Like Microsoft, Google talked about infrastructure – Kurian announced the general availability of the latest tensor processing units for training… and emphasized compute optionality, mentioning partnerships with Intel Corp. and Nvidia Corp. He also talked about the buildout of cloud regions and the requisite storage services.
Kurian also stressed how new workloads were emerging that required new infrastructure. Again, as we’ve extensively discussed in Breaking Analysis, in our view, when it comes to compute, AWS via its Annapurna acquisition is well ahead of the pack with regard to custom silicon. But all three companies are investing in that area and heavily in infrastructure, which is great news for customers and the ecosystem.
Google data and AI: a messaging page from Snowflake and Databricks
Data and AI go hand-in-hand and there was no shortage of data talk. Google didn’t mention Snowflake Inc. (or Databricks Inc.), but it did mention Google’s “Open Data Cloud.” Now maybe Google has used that term before but Snowflake has been marketing the data cloud concept for a couple of years now, so that struck me as a shot across the bow to a partner and competitor.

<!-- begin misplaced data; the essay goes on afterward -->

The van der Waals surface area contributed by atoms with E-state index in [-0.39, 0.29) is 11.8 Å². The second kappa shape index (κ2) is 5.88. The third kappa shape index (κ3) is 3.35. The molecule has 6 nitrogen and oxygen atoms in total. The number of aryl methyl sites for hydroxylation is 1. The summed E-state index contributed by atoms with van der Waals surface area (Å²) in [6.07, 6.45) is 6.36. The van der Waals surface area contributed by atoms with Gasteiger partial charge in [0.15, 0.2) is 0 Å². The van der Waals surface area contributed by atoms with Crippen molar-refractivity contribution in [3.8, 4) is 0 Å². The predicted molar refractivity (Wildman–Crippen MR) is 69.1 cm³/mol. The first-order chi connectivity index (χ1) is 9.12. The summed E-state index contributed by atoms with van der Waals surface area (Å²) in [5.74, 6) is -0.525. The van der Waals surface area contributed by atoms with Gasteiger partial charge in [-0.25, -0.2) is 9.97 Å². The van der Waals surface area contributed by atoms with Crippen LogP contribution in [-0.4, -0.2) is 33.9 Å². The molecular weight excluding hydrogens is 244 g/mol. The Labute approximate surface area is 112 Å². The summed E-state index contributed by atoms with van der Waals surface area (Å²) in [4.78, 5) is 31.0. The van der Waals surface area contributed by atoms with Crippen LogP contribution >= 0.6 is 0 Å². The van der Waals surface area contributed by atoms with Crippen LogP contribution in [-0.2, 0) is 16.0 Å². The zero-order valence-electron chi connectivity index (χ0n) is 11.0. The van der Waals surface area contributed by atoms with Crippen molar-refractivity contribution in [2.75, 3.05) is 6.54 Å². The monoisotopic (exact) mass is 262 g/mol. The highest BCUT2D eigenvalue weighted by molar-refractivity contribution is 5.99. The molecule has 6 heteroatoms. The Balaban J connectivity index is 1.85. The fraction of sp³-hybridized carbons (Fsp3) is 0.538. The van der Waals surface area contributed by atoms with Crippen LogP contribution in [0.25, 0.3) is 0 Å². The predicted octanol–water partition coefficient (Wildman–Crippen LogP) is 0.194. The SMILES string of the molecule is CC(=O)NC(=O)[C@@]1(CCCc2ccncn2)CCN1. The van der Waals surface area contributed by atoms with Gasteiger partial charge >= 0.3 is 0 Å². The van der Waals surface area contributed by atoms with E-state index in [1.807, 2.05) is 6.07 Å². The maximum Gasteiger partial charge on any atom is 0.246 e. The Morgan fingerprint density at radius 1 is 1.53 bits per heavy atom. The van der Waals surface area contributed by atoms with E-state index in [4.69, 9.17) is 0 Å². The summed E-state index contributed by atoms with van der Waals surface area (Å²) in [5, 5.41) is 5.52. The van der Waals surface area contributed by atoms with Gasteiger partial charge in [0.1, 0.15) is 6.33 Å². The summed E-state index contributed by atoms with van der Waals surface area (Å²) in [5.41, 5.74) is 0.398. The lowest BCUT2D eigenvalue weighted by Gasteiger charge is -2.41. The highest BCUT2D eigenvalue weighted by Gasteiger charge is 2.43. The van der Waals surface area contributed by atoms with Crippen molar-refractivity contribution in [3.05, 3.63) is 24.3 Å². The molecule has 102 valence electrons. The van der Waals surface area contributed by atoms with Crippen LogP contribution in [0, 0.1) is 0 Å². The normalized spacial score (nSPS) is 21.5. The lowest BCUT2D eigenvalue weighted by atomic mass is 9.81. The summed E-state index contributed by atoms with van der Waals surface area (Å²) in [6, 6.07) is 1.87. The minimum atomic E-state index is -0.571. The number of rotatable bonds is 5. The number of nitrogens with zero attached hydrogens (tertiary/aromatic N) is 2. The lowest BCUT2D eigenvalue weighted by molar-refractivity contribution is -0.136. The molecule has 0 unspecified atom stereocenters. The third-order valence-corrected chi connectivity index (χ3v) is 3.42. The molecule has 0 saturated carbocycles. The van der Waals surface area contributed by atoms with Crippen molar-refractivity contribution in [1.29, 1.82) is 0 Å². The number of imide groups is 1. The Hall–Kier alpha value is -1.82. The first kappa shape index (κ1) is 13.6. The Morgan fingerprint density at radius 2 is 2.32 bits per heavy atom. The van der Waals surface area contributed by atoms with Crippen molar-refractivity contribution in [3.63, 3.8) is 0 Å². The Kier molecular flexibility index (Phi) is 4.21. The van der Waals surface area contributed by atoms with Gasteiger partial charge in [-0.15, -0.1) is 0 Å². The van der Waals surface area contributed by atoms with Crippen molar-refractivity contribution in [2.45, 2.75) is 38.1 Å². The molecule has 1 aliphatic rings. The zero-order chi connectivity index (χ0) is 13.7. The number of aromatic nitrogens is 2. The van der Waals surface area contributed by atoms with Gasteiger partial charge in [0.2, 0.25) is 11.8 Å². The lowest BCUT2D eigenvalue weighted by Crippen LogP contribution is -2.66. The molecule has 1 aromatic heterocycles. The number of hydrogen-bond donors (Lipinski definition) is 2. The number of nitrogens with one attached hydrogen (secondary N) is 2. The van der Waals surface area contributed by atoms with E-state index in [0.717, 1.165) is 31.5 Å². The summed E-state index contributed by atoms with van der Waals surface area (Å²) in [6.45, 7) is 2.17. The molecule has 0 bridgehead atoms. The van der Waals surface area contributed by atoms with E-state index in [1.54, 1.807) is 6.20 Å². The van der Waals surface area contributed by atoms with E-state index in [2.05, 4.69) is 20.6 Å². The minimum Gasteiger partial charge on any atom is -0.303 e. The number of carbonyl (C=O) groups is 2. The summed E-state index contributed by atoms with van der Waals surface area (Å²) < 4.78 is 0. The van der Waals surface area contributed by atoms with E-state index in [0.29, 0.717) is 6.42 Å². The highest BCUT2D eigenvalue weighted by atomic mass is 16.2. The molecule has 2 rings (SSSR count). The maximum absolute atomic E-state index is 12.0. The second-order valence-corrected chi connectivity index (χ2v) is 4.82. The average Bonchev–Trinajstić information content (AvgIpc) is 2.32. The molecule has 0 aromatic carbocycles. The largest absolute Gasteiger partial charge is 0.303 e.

And BigQuery is a centerpiece of Google’s data strategy. Kurian spoke about how they can take any data from any source in any format from any cloud provider with BigQuery Omni, aggregate it and understand it. And with support of Apache Iceberg, Delta and Hudi (coming soon), there’s an initiative called the Data Cloud Alliance. So without specifically mentioning Snowflake or Databricks, Kurian co-opted a lot of messaging from these two leading data players.
Such is life in tech.
Google Workspace and dev tools
Kurian also talked about Google Workspace and how it’s now at 8 million users, up from 6 million just two years ago. There was also a lot of discussion on developer optionality and several details on tools supported and the open mantra of Google.
Security: a shot at Amazon’s shared responsibility model
Finally on security, Google brought out Kevin Mandia, a CUBE alum who is CEO of Mandiant, a leading security services provider and consultancy. Google acquired Mandiant for about $5.3 billion recently. They talked about moving from shared responsibility to shared fate. This appears to be a clear shot across AWS’ bow. It’s unclear that Google will pay the same penalty if a customer doesn’t live up to its shared responsibility, but we can probably assume the customer will bear the brunt of the pain.
Nonetheless, Mandiant is interesting because it is a services play. And Google has stated that it’s not a services company and it’s giving partners and the channel plenty of room to play, so we’ll see what it does with Mandiant. Regardless, Mandiant brings a very strong enterprise capability in the single most important area – security.